By: Aly Diana

Source: Cartoon by Graeme Dazeley – ‘Daz’ – published in Mercury 7/3/1997 (

The Thylacine, scientifically known as Thylacinus cyno-cephalus or the Tasmanian Tiger, was an extraordinary carnivorous marsupial and the sole member of the Thy-lacinidae family to survive into modern times. Historical-ly, the Thylacine was widespread across Australia, but its presence on the mainland ceased around 3,000 years ago. Roughly 14,000 years ago, changes in sea levels isolated a population in Tasmania, which persisted until the early 20th century. European settlers viewed the Thy-lacine as a menace to the sheep industry in Tasmania, leading the government to institute aggressive eradication measures, including a bounty of £1.00 for each Thy-lacine killed. As a result, the Thylacine population dwindled rapidly, culminating in the death of the last known individual at the Hobart Zoo in 1936. The species was officially declared extinct in 1982.

The potential resurrection of the Thylacine holds immense ecological value. As a top predator, the Thylacine helped regulate prey populations, curtailing overgrazing and influencing vegetation patterns. Its disappearance disrupted these vital ecological relationships, causing shifts in flora and possibly leading to the proliferation of mesopredators. Reintroducing the Thylacine could balance trophic cascades, maintain predator-prey dynamics, conserve biodiversity, bolster ecosystem services, and assist ecosystems in adapting to anthropogenic changes. The Thyla-cine’s viability for de-extinction is highlighted by its recent extinction, the availability of high-quality DNA, and the persistence of its natural prey and habitat.

Launched more than a decade ago but paused due to lack of funds, the project has witnessed a revival. The Colossal TIGRR Collaboration, operating from 2022 to 2026, combines the expertise of renowned individuals like Harvard University geneticist George Church and tech entrepreneur Ben Lamm of Colossal Biosciences. Additionally, the University of Melbourne’s Andrew Pask leads the Thylacine Integrated Genomic Restoration Research (TIGRR) Lab, which has benefitted from a generous donation from the Wilson Family Trust. While resurrecting the Thylacine is no longer just a dream, the endeavor may still require a decade or longer.

This ambitious project encompasses nine detailed steps across genetics, technology, and ethics, challenging the limits of conservation science.

Step 1: The Blueprint of Return.

The first crucial step in de-extinction is crafting a comprehensive genetic blueprint or genome. The Thylacine genome, unveiled in 2017, is among the best-quality extinct genomes ever produced. This guide holds the instructions for reviving the Thylacine, with ongoing technological advancements in genome sequencing paving the way for further refinement.

Step 2: Kinship Exploration.

The DNA sequences of the Thylacine’s nearest relatives, such as the dunnart or marsupial mouse, have been identified. These species form the groundwork for piecing together the Thylacine genome.

Step 3: Bioinformatics Puzzle.

This step is a sophisticated computational challenge, comparing marsupial genomes to identify the necessary changes for producing a “Thylacine” cell. The TIGRR lab is at the forefront of this complex task.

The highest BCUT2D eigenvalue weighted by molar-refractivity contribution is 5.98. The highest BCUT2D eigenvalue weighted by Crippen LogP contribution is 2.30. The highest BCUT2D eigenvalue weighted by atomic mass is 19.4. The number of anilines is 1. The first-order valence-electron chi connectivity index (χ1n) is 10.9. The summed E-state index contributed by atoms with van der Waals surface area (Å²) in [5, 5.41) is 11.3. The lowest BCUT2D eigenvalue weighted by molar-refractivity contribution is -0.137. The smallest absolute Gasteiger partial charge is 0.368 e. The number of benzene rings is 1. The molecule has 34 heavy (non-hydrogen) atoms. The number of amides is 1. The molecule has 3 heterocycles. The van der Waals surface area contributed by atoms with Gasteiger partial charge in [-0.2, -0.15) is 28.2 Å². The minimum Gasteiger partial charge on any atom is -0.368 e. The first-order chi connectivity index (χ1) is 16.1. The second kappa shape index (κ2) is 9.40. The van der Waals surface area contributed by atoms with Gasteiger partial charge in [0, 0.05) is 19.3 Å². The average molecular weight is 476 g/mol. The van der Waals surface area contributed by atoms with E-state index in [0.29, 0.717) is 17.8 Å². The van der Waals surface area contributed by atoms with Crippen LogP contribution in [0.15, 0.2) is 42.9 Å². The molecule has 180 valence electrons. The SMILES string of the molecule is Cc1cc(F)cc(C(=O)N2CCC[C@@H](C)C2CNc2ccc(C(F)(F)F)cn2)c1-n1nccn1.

Step 4: Stem Cells and Progress.

The development of methods to extract stem cells from marsupials, like the fat-tailed dunnart, is in progress in collaboration with the TIGRR lab and the Australian Research Council. These techniques are pivotal for Thylacine de-extinction and also have broader implications for conserving endangered marsupials.

Steps 5 to 7: Assisted Reproduction Advances.

These phases focus on creating assisted reproductive technologies (ART) for marsupials. The TIGRR lab spearheads this initiative, aiming to enable living stem cells to produce embryos suitable for implantation in surrogate species.

Steps 8 and 9: Highlighting the Marsupial Advantage.

Marsupials possess a unique edge in the de-extinction process due to their reproductive method. Given that marsupials birth underdeveloped young that mature in pouches, the prolonged gestation period typical of other mammals can be avoided. For de-extinction, this implies that offspring can be bottle-fed early on, negating the need for surrogate mothers or intricate gestation. These nine steps lay the groundwork for the possible revival of the Thylacine. However, the endeavor extends beyond resurrecting one species—it offers potential advancements in marsupial conservation and technology. The ongoing research is already yielding insights into genetics, stem cell research, and reproductive methods, which can have a lasting impact on the conservation of at-risk species.

The Resurrecting the Thylacine Project ventures into the unexplored convergence of science and ethics. As we embark on this journey, the initiative ignites discussions about our responsibility to Earth’s biodiversity. While debates about resource allocation and ecological consequences continue, the project stands as a testament to humanity’s unique ability to amend past mistakes and thereby influence our planet’s future. As the project evolves, we edge closer to potentially reuniting with a long-gone species, deepening our grasp of genetics and conservation science.

Disclaimer: I am not commenting on the ethical dimensions of this project. This article merely offers a brief overview of years of research, which is not my primary field. Nonetheless, I hope it sparks curiosity, interest, or a glimmer of hope among readers.


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